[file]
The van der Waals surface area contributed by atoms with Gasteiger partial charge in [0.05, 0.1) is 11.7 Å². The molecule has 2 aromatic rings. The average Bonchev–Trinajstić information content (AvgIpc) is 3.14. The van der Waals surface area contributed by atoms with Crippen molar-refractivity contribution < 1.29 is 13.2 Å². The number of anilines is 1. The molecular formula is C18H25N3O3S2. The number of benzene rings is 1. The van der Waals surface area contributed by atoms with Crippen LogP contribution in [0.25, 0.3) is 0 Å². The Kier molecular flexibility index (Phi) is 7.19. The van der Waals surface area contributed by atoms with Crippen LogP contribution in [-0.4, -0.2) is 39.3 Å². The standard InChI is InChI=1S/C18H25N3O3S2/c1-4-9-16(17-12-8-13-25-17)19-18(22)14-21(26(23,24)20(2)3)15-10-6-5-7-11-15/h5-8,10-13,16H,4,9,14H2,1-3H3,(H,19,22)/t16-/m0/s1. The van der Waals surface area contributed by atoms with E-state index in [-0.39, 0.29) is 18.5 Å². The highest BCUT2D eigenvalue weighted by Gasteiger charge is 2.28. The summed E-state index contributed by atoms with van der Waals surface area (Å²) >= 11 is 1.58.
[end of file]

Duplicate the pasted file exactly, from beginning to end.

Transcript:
The van der Waals surface area contributed by atoms with Gasteiger partial charge in [0.05, 0.1) is 11.7 Å². The molecule has 2 aromatic rings. The average Bonchev–Trinajstić information content (AvgIpc) is 3.14. The van der Waals surface area contributed by atoms with Crippen molar-refractivity contribution < 1.29 is 13.2 Å². The number of anilines is 1. The molecular formula is C18H25N3O3S2. The number of benzene rings is 1. The van der Waals surface area contributed by atoms with Crippen LogP contribution in [0.25, 0.3) is 0 Å². The Kier molecular flexibility index (Phi) is 7.19. The van der Waals surface area contributed by atoms with Crippen LogP contribution in [-0.4, -0.2) is 39.3 Å². The standard InChI is InChI=1S/C18H25N3O3S2/c1-4-9-16(17-12-8-13-25-17)19-18(22)14-21(26(23,24)20(2)3)15-10-6-5-7-11-15/h5-8,10-13,16H,4,9,14H2,1-3H3,(H,19,22)/t16-/m0/s1. The van der Waals surface area contributed by atoms with E-state index in [-0.39, 0.29) is 18.5 Å². The highest BCUT2D eigenvalue weighted by Gasteiger charge is 2.28. The summed E-state index contributed by atoms with van der Waals surface area (Å²) >= 11 is 1.58.